June 23, 2015. New York, New York. Bion Environmental Technologies, Inc. (OTC QB: BNET), a provider of comprehensive livestock waste treatment technology, announced that Maryland’s Chesapeake Bay Restoration Financing Strategy Final Report concludes that a more efficient, market-based approach to financing the state’s compliance with EPA-mandated pollution reductions will reduce costs and accelerate implementation.
Craig Scott, Bion’s Communications Director, stated, “The report further validates the need for a market-driven strategy such as that proposed in Pennsylvania’s 2013 Legislative Budget and Finance Committee report. Both studies determined that arbitrary ‘sector allocation’ spending drives high cost public infrastructure solutions, which ignore cost and efficiency. And both studies determined that sector allocation must be replaced by a competitive bidding process that is transparent, accountable, and open to all sectors. Overall efforts in the Chesapeake Bay are clearly failing; instead of continuing to spend billions on legacy solutions, states need the flexibility to reallocate spending to procure verified reductions from ANY source, based on cost.”
The EFC report, prepared by the Environmental Finance Center (EFC) at the University of Maryland, states that “There is no shortage of private capital available for financing environmental projects; what has been missing is the appropriate structure and risk profiles associated with the necessary investments”. The report also states, “it is essential that financing and funding decisions be made based on efficiency and effectiveness of projects rather than political outcomes and motivations”.
The EFC report estimates the cost for Maryland to reach its 2025 Bay targets will be $4.4 billion, with an average annual cost to remove nitrogen of $66 per pound. Broken down by sector, average annual nitrogen removal costs per pound are:
- Point source (municipal wastewater) $43
- Agriculture $44
- On-site (septic) $311
- Urban stormwater $633
The report concludes, “The State of Maryland has a unique opportunity to implement a financing system that incentivizes cost efficiency, innovation, and project effectiveness. By changing the foundation of how public resources are invested, the state is in a position to not only achieve pollution reduction targets, but to do so in the most cost effective way possible.”
The challenges faced by Pennsylvania and the need for spending reform are even greater than in Maryland. Pennsylvania is responsible for approximately 50 percent of the total Bay reductions, much of which will be borne by rural communities. The PA Legislative Budget and Finance Committee (LBFC) study, estimated average annual nitrogen removal cost per pound for agriculture at $54 and urban stormwater at $386. The LBFC study projected annual savings up to $1.5 billion (80 percent) in Bay compliance costs by 2025, based on pricing projections provided by Bion and others, if the state adopts a competitive bidding program to procure verified nutrient reductions from all sources, including large-scale agriculture projects such as those that can be implemented using Bion’s waste treatment technology.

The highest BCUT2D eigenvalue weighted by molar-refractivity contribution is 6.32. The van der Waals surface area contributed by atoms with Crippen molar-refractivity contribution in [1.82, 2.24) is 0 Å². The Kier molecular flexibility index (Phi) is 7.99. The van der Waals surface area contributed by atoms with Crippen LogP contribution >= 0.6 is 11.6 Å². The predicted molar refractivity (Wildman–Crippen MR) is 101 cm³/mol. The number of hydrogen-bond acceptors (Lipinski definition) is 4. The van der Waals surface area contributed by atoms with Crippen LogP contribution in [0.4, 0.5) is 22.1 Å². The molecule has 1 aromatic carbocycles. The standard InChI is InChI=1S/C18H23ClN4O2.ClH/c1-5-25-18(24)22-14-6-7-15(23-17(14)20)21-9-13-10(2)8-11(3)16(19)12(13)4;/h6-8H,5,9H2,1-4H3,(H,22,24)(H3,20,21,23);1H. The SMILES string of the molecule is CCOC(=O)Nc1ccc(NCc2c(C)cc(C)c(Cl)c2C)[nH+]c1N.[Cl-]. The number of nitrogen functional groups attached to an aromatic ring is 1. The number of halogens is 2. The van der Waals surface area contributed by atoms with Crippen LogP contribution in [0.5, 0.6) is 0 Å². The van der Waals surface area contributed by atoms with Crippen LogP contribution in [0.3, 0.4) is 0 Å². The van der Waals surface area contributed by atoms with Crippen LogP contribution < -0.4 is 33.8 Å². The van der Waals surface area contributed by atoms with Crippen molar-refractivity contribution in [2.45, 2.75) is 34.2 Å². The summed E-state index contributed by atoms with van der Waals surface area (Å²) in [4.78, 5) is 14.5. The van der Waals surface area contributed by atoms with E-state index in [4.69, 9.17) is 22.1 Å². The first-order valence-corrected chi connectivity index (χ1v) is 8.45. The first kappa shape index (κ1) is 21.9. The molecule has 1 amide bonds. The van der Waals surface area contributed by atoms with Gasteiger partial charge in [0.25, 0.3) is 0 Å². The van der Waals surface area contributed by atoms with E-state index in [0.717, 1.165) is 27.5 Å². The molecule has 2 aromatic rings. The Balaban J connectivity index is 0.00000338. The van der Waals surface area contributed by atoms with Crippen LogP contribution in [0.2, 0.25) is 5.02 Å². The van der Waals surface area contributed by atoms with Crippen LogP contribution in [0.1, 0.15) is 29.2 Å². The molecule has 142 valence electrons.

Livestock waste is acknowledged as one of the largest sources of excess nutrients in the watershed and, utilizing innovative solutions like Bion’s, can provide large-scale reductions at dramatically lower cost than other sectors, such as municipal wastewater treatment and stormwater. Bion’s technology is approved to generate verified nutrient reductions from livestock waste that can be used as a qualified offset to EPA nutrient reduction mandates.
Pennsylvania, where Bion’s efforts are currently focused, is required to reduce 31.4 million pounds of nitrogen from current levels by 2025. Pennsylvania has already missed its 2013 target by 2 million pounds and is projected to miss its 2017 target by 14.6 million pounds. Further, the Commonwealth’s stormwater targets, which represent only 10 percent of the state’s total compliance mandate, represent 68 percent of the total projected compliance cost. Bion proposes to replace the stormwater reduction mandate with low cost solutions from livestock.
Craig Scott concluded, “The EFC study provides a clear, thoughtful and unbiased blue print on how to meet the EPA’s Chesapeake Bay mandates more quickly and at a substantially lower cost. We simply have to reallocate spending to more cost-effective solutions. While change is always difficult, a new strategy that incorporates today’s technologies and provides a transparent and accountable process, will substantially reduce costs while accelerating implementation. This is about the taxpayer – the real ‘owner’ of the Chesapeake Bay and the one who will ultimately bear the cost of its restoration.”
Bion’s proven and patented technology platform provides verifiable comprehensive environmental treatment of livestock waste and recovers clean water, renewable energy and valuable nutrients from the waste stream. For more information, visit www.biontech.com.
This material includes forward-looking statements based on management’s current reasonable business expectations. In this document, the words ‘expect’, ‘will’, ‘proposed’ and similar expressions identify certain forward-looking statements. These statements are made in reliance on the Private Securities Litigation Reform Act, Section 27A of the Securities act of 1933, as amended. There are numerous risks and uncertainties that could result in actual results differing materially from expected outcomes.
Vice President-Capital Markets
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